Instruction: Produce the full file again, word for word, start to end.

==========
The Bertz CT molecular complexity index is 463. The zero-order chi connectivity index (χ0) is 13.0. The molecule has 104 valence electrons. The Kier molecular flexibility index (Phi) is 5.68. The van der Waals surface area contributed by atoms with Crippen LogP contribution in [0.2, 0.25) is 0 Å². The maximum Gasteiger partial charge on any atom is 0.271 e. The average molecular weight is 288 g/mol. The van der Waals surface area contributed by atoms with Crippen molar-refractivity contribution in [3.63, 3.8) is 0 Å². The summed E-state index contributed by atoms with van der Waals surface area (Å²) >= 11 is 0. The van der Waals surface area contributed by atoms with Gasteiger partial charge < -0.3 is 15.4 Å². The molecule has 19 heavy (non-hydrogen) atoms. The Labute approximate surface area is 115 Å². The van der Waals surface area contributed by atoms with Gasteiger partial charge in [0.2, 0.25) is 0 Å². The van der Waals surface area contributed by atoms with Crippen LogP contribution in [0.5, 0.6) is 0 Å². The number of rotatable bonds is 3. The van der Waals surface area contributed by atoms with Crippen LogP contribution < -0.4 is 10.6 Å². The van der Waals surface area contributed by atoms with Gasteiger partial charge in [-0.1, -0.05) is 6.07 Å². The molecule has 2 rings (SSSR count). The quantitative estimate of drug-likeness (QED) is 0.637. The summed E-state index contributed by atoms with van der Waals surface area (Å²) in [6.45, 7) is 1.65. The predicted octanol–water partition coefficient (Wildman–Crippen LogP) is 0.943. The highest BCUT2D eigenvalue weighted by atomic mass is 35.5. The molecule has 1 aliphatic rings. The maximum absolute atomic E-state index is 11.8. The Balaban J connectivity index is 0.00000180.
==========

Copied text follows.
The Bertz CT molecular complexity index is 463. The zero-order chi connectivity index (χ0) is 13.0. The molecule has 104 valence electrons. The Kier molecular flexibility index (Phi) is 5.68. The van der Waals surface area contributed by atoms with Crippen LogP contribution in [0.2, 0.25) is 0 Å². The maximum Gasteiger partial charge on any atom is 0.271 e. The average molecular weight is 288 g/mol. The van der Waals surface area contributed by atoms with Crippen molar-refractivity contribution in [3.63, 3.8) is 0 Å². The summed E-state index contributed by atoms with van der Waals surface area (Å²) >= 11 is 0. The van der Waals surface area contributed by atoms with Gasteiger partial charge < -0.3 is 15.4 Å². The molecule has 19 heavy (non-hydrogen) atoms. The Labute approximate surface area is 115 Å². The van der Waals surface area contributed by atoms with Gasteiger partial charge in [0.2, 0.25) is 0 Å². The van der Waals surface area contributed by atoms with Crippen LogP contribution in [0.5, 0.6) is 0 Å². The number of rotatable bonds is 3. The van der Waals surface area contributed by atoms with Crippen LogP contribution < -0.4 is 10.6 Å². The van der Waals surface area contributed by atoms with Gasteiger partial charge in [-0.1, -0.05) is 6.07 Å². The molecule has 2 rings (SSSR count). The quantitative estimate of drug-likeness (QED) is 0.637. The summed E-state index contributed by atoms with van der Waals surface area (Å²) in [6.45, 7) is 1.65. The predicted octanol–water partition coefficient (Wildman–Crippen LogP) is 0.943. The highest BCUT2D eigenvalue weighted by atomic mass is 35.5. The molecule has 1 aliphatic rings. The maximum absolute atomic E-state index is 11.8. The Balaban J connectivity index is 0.00000180.